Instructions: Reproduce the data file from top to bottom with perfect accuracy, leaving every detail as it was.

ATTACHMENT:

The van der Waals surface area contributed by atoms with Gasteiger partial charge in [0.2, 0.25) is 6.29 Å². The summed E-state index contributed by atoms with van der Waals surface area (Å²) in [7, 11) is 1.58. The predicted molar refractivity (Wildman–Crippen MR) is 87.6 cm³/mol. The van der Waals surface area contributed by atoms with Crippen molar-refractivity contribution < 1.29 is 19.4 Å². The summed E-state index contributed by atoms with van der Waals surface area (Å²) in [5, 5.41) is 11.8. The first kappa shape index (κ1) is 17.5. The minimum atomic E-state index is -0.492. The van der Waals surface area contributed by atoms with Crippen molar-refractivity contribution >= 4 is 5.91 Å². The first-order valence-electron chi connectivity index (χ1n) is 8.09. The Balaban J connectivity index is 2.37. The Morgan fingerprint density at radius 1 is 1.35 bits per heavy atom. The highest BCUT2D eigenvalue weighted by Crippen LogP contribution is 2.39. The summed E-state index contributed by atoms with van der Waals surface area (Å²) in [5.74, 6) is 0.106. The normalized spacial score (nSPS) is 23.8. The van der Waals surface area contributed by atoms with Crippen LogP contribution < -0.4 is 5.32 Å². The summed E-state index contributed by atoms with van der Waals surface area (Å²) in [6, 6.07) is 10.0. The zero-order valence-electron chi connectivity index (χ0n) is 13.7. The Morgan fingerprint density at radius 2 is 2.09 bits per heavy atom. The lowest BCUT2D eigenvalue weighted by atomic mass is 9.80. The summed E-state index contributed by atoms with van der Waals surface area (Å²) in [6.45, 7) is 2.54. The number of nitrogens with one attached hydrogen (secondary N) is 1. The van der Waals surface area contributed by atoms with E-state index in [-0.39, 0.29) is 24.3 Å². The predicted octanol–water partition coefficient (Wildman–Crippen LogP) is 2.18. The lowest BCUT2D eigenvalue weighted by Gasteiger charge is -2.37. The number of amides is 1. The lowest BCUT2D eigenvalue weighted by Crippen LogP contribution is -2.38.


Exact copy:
The van der Waals surface area contributed by atoms with Gasteiger partial charge in [0.2, 0.25) is 6.29 Å². The summed E-state index contributed by atoms with van der Waals surface area (Å²) in [7, 11) is 1.58. The predicted molar refractivity (Wildman–Crippen MR) is 87.6 cm³/mol. The van der Waals surface area contributed by atoms with Crippen molar-refractivity contribution < 1.29 is 19.4 Å². The summed E-state index contributed by atoms with van der Waals surface area (Å²) in [5, 5.41) is 11.8. The first kappa shape index (κ1) is 17.5. The minimum atomic E-state index is -0.492. The van der Waals surface area contributed by atoms with Crippen molar-refractivity contribution >= 4 is 5.91 Å². The first-order valence-electron chi connectivity index (χ1n) is 8.09. The Balaban J connectivity index is 2.37. The Morgan fingerprint density at radius 1 is 1.35 bits per heavy atom. The highest BCUT2D eigenvalue weighted by Crippen LogP contribution is 2.39. The summed E-state index contributed by atoms with van der Waals surface area (Å²) in [5.74, 6) is 0.106. The normalized spacial score (nSPS) is 23.8. The van der Waals surface area contributed by atoms with Crippen LogP contribution < -0.4 is 5.32 Å². The summed E-state index contributed by atoms with van der Waals surface area (Å²) in [6, 6.07) is 10.0. The zero-order valence-electron chi connectivity index (χ0n) is 13.7. The Morgan fingerprint density at radius 2 is 2.09 bits per heavy atom. The lowest BCUT2D eigenvalue weighted by atomic mass is 9.80. The summed E-state index contributed by atoms with van der Waals surface area (Å²) in [6.45, 7) is 2.54. The number of nitrogens with one attached hydrogen (secondary N) is 1. The van der Waals surface area contributed by atoms with E-state index in [-0.39, 0.29) is 24.3 Å². The predicted octanol–water partition coefficient (Wildman–Crippen LogP) is 2.18. The lowest BCUT2D eigenvalue weighted by Gasteiger charge is -2.37. The number of amides is 1. The lowest BCUT2D eigenvalue weighted by Crippen LogP contribution is -2.38.